Fearne Cotton opens up on heartbreaking 10-year bulimia battle – ‘It was like a bad habit’
Cotton, who began in TV in 1996 when she was 15, said becoming well known at such a young age triggered her bulimia because she “didn’t feel smart enough or good enough at the job”. Speaking on the How To Fail with Elizabeth Day podcast, Fearne revealed that she had “a disordered relationship with my body and food for 10 years”.
She said: “It’s been this weird secret I’ve felt a little bit embarrassed of, a little bit ashamed of, a little bit worried about.
“I’m still worried now about what people are going to think when I share this side of myself.
“I had this new release I invented for myself – to have bulimia. I had that on/off for a good decade of my life.
“In the beginning of my 20s it was quite intense and sort of ruled everything. In my later 20s it was more like a bad habit I’d kick into if something emotional was happening.
“It was my go-to thing but wasn’t as regular.”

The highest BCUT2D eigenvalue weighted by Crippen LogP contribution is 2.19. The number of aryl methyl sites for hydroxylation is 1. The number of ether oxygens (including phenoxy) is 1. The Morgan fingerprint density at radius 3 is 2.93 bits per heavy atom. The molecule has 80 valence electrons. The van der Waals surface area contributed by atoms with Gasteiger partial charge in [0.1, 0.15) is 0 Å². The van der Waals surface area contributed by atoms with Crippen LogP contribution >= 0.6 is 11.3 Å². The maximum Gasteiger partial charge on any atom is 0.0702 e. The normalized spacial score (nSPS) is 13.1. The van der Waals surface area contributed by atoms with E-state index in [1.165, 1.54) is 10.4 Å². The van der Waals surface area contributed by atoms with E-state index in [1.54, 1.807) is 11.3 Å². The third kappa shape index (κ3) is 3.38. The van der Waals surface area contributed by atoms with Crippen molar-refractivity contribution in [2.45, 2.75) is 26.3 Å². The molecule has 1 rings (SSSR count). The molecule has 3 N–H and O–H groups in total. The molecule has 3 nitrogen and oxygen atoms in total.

The mother-of-two, who was presenting her show on Radio 1 at the peak of her battle with bulimia, made a documentary about anorexia for ITV in 2009.
She kept the disease hidden from her friends, with only her mother knowing the true extent.
Cotton, who has Rex, six, and Honey, four, said: “It was something no one knew about me because at times I was very over-exposed.
“Partly, it was about control. I had this first chunk of my life doing normal family things and the next chunk switched up.
“It was bonkers at times so it was a way of feeling I was calling the shots.
“I am sad to look back and see it was so out of control. I never binged and puked up – I ate regular meals, but then got rid of it all. It felt like a release.
“My mum will probably be quite upset I’ve talked about it.
“I know, as a parent, it was a horrendous time.”
Cotton, who is married to Jesse Wood – the son of Rolling Stones star Ronnie – said becoming a mum helped her heal.
She said: “I’d met Jesse and wasn’t regularly purging but it would still be a fallback if things felt stressful.
“Getting pregnant, I let go of all of it. I ate everything in sight. It came back – the feelings of loathing about my body after the birth – but I didn’t go back to the illness.
“I knew I had to stick to a very practical way of looking at food to sustain my health for myself and my baby.”
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